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Tax Deductions Related to Business Use of Automobiles

Posted Nov 14, 2011

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In general, if you use your vehicle in pursuit of a trade or business, you are allowed to deduct the ordinary and necessary expenses incurred while operating the vehicle. However, any expenses associated with the personal use of the vehicle are not deductible. For purposes of these deductions, “car” includes a passenger vehicle, van, pickup or panel truck.

Personal vs. business miles – Business use of your car can include traveling from one work location to another work location within your tax home area; visiting customers; attending a business meeting away from the regular workplace; and traveling from home to a temporary workplace if you have one or more regular places of work. The costs of travel between home and a regular place of work, however, are nondeductible commuting expenses.

Standard mileage rate vs. actual cost method – In lieu of proving the actual costs of operating an automobile owned by them, employees and self-employed individuals may compute the deductible costs for their business use of an auto using a standard mileage rate. The 2011 standard mileage rate is 51 cents per mile. You may not depreciate your car or deduct lease payments if you use the standard mileage rate method. If you use the actual cost method, you may take deductions for depreciation, lease payments, registration fees, licenses, gas, insurance, oil, repairs, garage rent, tolls, tires and parking fees. Regardless of the method used, if the vehicle is driven for personal as well as business purposes, only expenses or mileage attributable to the percentage of business use are deductible. There are separate considerations involved in leasing a car for business.

Substantiation – If you are using your car for business purposes, whether owned or leased, proper recordkeeping is critical. The recordkeeping requirements vary depending upon which method you use. If you use the standard mileage rate, you should keep a daily log showing the miles traveled, destination and business purpose. Recordkeeping under the actual cost method is somewhat more onerous. You should also keep a mileage log if you use the actual cost method in order to establish business use percentage. In addition, you must keep receipts, invoices and other documentation to verify expenses. Finally, you must be able to prove the original cost of the vehicle and the date it was placed in service for business use in order to claim depreciation.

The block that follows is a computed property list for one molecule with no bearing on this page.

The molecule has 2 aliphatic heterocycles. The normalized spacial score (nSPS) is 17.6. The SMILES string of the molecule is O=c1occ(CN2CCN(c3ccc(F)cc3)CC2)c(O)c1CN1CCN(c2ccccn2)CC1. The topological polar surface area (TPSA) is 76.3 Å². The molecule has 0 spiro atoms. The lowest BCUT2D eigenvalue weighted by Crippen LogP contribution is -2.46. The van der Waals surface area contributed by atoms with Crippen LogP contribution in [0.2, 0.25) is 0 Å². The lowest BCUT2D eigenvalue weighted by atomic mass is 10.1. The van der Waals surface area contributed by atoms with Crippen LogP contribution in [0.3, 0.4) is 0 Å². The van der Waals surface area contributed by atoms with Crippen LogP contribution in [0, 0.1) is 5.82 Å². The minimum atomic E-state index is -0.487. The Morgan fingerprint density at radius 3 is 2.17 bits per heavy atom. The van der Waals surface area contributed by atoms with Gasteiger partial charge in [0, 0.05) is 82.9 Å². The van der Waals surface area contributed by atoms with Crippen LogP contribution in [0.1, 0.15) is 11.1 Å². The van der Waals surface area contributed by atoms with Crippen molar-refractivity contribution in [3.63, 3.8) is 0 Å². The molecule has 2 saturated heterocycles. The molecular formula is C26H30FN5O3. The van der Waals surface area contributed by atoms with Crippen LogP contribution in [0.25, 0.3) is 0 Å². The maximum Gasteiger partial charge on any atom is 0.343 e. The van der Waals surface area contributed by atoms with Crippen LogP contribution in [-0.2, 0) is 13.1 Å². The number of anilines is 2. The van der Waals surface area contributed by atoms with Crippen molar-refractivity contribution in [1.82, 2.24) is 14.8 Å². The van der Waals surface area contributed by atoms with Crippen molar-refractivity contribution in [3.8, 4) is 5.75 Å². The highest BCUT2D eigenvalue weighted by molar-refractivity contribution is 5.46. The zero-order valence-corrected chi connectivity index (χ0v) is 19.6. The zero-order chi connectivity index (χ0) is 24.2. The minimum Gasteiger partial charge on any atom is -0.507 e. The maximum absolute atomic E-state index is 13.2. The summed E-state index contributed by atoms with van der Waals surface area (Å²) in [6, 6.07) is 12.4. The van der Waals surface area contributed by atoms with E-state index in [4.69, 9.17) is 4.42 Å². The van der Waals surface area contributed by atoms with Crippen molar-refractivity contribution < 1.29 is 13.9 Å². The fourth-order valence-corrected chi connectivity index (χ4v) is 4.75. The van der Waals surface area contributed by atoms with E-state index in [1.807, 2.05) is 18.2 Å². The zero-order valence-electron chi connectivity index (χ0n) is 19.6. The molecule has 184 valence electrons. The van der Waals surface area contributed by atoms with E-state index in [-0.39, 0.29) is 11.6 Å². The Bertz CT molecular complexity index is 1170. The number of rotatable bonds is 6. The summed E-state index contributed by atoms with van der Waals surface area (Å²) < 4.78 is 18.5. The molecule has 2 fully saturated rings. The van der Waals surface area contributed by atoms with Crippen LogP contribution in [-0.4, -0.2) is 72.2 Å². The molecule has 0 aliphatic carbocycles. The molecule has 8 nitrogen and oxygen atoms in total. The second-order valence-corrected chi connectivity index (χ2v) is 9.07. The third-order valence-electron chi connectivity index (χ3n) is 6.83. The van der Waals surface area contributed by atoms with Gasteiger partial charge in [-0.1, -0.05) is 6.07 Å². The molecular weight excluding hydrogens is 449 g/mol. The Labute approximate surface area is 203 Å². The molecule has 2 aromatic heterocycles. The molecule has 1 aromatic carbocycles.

Vehicle fringe benefits – The fact that an employer allows an employee to use an employer-provided car for personal purposes generally does not deprive the employer of a vehicle expense deduction. An employer who provides a vehicle to an employee as a fringe benefit may use one of the special valuation rules, rather than the fair market value (FMV) of leasing a comparable car, to calculate the amount of the benefit that is attributable to the employee’s personal use of the car. These special rules include the lease, cents-per-mile, commuting, and fleet-average valuation rules. An employer is not required to use the same valuation rule for all of the vehicles that are provided to employees. However, once a valuation method for a particular vehicle is elected, it must be used for income tax, employment tax, and reporting purposes for all employees who share the vehicle, as well as those who use it in subsequent periods.

Employers must report their employees’ personal use of the car on their W-2, Wage and Tax Statement. They are not required to withhold income taxes on this income, although social security and railroad retirement taxes must be withheld. An election not to withhold income taxes may be made on an employee-by-employee basis. However, affected employees must be notified in writing by the later of January 31st of the applicable year, or 30 days after the day on which the employee receives a car.

An employee with an employer-provided car must substantiate the business use of the car with adequate records or evidence in order to claim a fringe benefit exclusion from income for personal use of the car. An employee who uses a personal car in the performance of services for his or her employer is entitled to deduct the car expenses if the car is used for the convenience of the employer, and is required as a condition of employment. Any unreimbursed employee expenses attributable to such use are deductible only to the extent that they exceed two percent of the employee’s adjusted gross income (AGI).

Source: CCH Tax Research Network

Let HBL be your Tucson CPA firm, call us with any questions you might have about this article or any other tax related question.





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